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City of Globe makes progress in 2022, rides momentum into 2023

Members of Globe City Council participate in a ceremonial ground-breaking for the replacement of Connie's Bridge. The project is one of the many important infrastructure projects the City of Globe has in the works. Courtesy photo

The City of Globe made considerable progress toward its goals in 2022 and is poised to build on those successes as the calendar turns to 2023.

In addition to strengthening its ability to provide services to residents by increasing the civic workforce, Globe has invested in aging infrastructure and laid the groundwork for more improvements in basic services. City leaders have also worked to build important relationships to help provide funding – and political heft –  in the future.

Obviously, one of the things we will continue to do is to build stronger relationships and partnerships, not only locally but statewide,” says Globe Mayor Al Gameros. “We would not be able to accomplish many of these projects without those relationships. One of our key goals is to leverage this collaboration and advance as a key rural region in Arizona.”

Through efforts including strengthening ties with Gila County and other local stakeholders, seeking funding opportunities with federal agencies, and engaging a lobbyist in Washington DC, the City has picked up momentum that will serve residents well into 2023 and beyond.

Laying groundwork for the future

Globe Mayor Al Gameros. Courtesy photo

Highlights of the past year include establishing several large-scale projects, such as senior affordable housing at the former Hill Street School site, the Northeast Corridor Sewer Expansion Plan, the Community Center Pool rehabilitation project, and the upcoming replacement of Connie’s Bridge.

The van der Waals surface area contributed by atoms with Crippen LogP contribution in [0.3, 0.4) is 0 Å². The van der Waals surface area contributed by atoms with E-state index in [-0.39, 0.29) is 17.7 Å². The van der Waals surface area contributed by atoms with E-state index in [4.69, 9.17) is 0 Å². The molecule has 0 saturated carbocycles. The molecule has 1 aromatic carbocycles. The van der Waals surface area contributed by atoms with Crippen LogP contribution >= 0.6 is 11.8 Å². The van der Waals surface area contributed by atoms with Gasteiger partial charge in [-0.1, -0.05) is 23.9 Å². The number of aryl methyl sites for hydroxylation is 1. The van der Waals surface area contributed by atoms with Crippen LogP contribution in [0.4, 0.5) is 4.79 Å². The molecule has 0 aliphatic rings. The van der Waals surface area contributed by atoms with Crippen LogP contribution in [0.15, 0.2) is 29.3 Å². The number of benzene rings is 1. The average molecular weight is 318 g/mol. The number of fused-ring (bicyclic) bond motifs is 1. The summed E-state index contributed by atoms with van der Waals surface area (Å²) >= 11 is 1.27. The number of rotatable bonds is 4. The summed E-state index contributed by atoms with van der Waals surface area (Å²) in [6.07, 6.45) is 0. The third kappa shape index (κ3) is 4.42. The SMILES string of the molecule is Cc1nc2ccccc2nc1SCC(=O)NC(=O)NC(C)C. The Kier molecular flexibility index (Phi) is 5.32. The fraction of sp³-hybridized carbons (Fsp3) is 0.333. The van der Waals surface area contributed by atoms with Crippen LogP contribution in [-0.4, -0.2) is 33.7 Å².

The City has utilized funds from the recently established 1% sales tax to ensure it can continue to improve services to residents and maintain major infrastructure improvements without raising property taxes or going into debt through municipal bonds.

The revenues will also help the City hire and retain employees. Initial hiring is targeted for the Public Works Department to provide more efficient service and in preparation for the major expansion in recreational amenities. The City has also hired its first Grants Manager, who will coordinate with all departments and identify funding opportunities, and a Building Official, tasked with modernizing internal and external processes and updating building codes in preparation for upcoming residential and commercial development. 

One of the main projects targeted for the new revenue stream is the replacement of Globe’s fire station, a building that is more than 100 years old and is in dire need of replacement. With the help of a USDA loan the City hopes to procure, the $10 million to $13 million project is expected to make big gains this year. Once built, the new station will be an asset to the City for decades to come.